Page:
JGram Japanese grammar community- not all the information is correct, but the fact that people are working together to make it so makes it all much more memorable. Good for the JPLT tests.

General information about the Japanese language

Washington State University guide to the Japanese language- history, language families etc.

5 Comments

  1. Brandon said,

    January 26, 2010 at 11:52 pm

    Not sure if this question was rhetorical or not, but here goes anyway. About 八百屋 (yaoya). In the Japanese language, “800″ is synonymous with “so many”, “much”, etc. It’s a traditional style of usage and still used in some words today. So basically yaoya is a shop of many (vegetables or greens). Definitely not obvious. I had to ask a Japanese friend.

  2. chris said,

    March 30, 2010 at 11:18 pm

    - “Why is there no taboo word for “shit” in Japanese? ”
    you must be american i suppose. only the us americans are that prudish about this word.
    - “Why are their two names for Japan?”
    there arent two names, its just two pronounciations: nippon and nihon

  3. crella said,

    April 2, 2010 at 3:57 pm

    The Kobe earthquake is the Hanshin-Awaji Dai Shinsai. 阪神淡路大震災。

    ‘Japan’ is from the Portuguese ‘Jipangu’. In any country it’s the same….we call Germany ‘Germany’ they call it ‘Deutschland’ etc.

    ‘Otaku’ and ‘otaku’ :-D is the same as ‘bear’ and ‘bare’ in English…homophones.

    Yedo and Yebisu reflect old kana、and their transliteration into Romaji. If you know any elderly in their late 80s or early 90s you may notice that their names contain hiragana not currently in use….language evolves, including the kana used, and their Romaji renditions.

    Well, the Japanese for ‘shit’ , ‘kuso’ is not used in polite company…I don’t know if that means it’s ‘taboo’ or not, but using words like ‘kuso’ etc is considered generally to be in poor taste. There is less swearing in daily conversation than you might expect elsewhere. The language is definitely lacking in satisfying swear words ;-D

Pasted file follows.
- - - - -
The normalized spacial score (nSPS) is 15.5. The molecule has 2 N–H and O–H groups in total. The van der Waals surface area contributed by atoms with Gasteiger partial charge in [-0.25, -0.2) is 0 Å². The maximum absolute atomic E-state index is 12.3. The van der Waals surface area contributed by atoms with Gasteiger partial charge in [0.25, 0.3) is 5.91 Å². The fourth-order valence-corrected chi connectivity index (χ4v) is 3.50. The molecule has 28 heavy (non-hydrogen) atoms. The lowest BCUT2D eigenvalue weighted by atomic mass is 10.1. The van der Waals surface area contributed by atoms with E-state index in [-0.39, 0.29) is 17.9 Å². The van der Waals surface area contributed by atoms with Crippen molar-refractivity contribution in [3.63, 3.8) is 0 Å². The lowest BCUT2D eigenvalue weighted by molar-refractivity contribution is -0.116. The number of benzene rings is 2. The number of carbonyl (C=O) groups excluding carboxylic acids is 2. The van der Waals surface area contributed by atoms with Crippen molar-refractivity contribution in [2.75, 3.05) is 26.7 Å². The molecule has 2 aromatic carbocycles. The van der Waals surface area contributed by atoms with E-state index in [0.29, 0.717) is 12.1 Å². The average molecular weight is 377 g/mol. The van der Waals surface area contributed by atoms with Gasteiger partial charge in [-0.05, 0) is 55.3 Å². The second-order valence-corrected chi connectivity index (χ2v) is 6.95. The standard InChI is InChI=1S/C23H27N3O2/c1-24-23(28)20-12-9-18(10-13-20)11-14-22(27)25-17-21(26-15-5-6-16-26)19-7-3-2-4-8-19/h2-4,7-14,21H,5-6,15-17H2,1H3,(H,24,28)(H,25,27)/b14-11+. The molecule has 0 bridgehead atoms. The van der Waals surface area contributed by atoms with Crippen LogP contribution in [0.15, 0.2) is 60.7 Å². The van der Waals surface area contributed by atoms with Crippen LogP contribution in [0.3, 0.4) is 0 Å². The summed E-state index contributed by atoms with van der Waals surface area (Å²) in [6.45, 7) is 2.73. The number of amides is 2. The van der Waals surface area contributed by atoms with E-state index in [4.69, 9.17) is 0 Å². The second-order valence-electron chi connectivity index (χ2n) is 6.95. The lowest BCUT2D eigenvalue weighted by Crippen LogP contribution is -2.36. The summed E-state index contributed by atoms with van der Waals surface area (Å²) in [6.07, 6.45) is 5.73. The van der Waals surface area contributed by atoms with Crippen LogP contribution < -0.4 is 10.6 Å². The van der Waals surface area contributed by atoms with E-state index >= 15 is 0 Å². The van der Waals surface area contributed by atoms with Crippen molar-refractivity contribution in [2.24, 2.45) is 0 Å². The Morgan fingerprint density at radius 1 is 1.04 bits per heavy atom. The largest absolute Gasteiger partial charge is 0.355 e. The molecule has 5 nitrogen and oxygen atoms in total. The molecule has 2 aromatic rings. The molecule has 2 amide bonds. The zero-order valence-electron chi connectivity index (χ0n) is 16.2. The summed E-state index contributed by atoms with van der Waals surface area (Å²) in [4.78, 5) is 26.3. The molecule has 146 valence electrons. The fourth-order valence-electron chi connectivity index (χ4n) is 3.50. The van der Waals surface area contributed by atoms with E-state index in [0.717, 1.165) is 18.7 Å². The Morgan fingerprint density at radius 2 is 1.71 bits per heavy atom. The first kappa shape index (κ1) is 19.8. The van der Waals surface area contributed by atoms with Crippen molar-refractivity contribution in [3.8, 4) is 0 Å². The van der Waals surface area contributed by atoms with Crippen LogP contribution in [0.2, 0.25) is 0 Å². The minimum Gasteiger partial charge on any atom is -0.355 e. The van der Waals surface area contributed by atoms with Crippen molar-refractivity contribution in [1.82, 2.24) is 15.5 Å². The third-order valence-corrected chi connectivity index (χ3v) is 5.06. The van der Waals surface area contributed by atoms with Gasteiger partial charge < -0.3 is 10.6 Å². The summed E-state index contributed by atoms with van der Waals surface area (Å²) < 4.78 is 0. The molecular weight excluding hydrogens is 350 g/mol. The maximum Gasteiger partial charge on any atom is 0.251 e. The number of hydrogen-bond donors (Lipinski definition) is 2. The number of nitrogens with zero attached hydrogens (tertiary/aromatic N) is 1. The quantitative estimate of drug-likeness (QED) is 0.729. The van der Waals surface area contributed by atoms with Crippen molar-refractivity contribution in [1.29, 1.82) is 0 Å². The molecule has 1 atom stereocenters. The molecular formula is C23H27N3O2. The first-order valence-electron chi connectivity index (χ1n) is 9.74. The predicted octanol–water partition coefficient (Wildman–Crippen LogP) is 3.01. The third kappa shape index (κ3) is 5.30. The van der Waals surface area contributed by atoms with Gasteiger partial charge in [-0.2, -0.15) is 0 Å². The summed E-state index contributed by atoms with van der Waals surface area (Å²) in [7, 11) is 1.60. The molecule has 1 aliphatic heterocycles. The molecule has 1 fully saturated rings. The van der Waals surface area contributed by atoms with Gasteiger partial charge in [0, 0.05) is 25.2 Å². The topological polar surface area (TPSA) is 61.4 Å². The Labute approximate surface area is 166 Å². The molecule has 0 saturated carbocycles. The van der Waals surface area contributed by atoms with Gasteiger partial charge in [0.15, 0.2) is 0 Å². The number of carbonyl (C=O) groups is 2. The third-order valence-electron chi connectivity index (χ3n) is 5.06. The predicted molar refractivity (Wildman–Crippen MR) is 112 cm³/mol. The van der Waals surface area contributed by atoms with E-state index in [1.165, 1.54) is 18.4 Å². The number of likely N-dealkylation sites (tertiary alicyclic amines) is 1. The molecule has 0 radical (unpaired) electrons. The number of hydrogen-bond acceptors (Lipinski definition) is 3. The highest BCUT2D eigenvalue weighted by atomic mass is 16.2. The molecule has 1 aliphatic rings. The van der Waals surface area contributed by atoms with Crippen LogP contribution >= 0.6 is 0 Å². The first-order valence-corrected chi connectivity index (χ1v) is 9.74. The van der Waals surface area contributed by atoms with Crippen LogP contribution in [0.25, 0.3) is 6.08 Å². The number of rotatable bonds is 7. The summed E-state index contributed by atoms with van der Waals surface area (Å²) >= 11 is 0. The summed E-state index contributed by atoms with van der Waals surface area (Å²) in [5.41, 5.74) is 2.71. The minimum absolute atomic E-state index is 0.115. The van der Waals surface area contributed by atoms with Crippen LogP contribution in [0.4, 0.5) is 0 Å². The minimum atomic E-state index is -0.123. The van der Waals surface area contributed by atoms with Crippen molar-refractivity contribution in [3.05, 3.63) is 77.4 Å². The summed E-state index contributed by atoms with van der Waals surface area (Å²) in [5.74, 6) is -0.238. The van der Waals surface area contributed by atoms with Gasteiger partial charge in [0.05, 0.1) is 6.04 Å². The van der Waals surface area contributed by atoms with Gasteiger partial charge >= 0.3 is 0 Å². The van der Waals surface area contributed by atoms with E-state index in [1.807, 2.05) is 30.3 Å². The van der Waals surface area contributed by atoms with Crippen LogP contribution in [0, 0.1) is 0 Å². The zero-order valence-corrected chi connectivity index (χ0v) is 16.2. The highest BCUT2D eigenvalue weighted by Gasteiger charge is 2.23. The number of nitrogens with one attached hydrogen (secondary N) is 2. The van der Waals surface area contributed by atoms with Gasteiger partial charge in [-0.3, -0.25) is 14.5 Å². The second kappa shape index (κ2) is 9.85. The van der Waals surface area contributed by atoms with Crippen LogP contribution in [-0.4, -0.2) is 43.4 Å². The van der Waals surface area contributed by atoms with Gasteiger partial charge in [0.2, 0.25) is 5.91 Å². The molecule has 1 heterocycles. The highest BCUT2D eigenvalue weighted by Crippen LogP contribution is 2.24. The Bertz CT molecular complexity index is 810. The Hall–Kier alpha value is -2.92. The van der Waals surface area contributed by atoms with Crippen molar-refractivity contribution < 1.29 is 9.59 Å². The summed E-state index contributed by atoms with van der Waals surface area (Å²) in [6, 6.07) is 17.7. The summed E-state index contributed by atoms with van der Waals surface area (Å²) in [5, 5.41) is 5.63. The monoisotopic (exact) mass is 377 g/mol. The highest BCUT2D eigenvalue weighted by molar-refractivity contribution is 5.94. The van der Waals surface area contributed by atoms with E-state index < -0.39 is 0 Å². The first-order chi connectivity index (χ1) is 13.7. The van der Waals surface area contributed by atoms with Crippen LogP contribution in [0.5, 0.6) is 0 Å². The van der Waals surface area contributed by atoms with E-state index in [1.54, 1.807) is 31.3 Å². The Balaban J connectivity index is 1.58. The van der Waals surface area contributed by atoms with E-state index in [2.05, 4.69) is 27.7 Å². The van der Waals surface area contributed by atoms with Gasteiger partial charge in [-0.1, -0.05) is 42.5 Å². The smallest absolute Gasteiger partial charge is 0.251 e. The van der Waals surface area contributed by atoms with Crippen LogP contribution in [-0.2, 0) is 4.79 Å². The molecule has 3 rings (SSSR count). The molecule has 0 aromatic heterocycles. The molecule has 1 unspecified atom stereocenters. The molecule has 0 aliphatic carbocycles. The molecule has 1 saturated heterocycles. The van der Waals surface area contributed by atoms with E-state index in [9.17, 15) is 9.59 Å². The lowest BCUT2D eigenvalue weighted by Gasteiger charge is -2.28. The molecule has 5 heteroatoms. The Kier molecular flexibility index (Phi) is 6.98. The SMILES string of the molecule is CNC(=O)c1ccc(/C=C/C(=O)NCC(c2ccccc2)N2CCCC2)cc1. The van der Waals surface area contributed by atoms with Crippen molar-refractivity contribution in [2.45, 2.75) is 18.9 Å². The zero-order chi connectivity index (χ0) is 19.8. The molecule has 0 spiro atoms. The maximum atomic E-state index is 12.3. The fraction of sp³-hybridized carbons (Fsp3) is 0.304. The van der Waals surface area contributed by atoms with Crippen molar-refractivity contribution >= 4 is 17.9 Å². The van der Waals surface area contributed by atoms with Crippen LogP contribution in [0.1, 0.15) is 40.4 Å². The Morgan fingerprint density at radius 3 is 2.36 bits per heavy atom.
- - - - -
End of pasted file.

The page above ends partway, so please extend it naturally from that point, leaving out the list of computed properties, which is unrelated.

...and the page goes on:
4. Lapenda said,

    October 13, 2010 at 4:59 pm

    Why is “important” written as “big”+”cut” (taisetsu)?

  5. Iain said,

    January 15, 2012 at 4:03 pm

    Not one-hundred percent sure about this, but I think the name ‘Japan’ probably comes from Chinese. The chinese characters 日本 (the same used in Japan for the name of the country) are pronounced rìběn. If you step back in time a wee bit when standardised romanisation hadn’t been introduced, this was often written as jeben. The ‘j’ is pronounced as it would be in French. I imagine after this it is just a question of being interpreted differently in Western sources.

    Also, on the note of ‘tabako’ (煙草), the characters used are called ‘ateji’, a term which literally means ‘designated kanji’. Before the Meiji Restoration (and even up to the end of World War II) these were often to assimilate foreign words. I have to admit that I can’t think of many more examples of ateji, but consider the difference between がらす, meaning glass that you might have in a window, and グラス, which you would drink out of. Though they have the same sound in English, they are distinct in Japanese. The former, I understand came to Japan in the early 20th Century, while the latter came in post-war Japan.

    Hope that helps!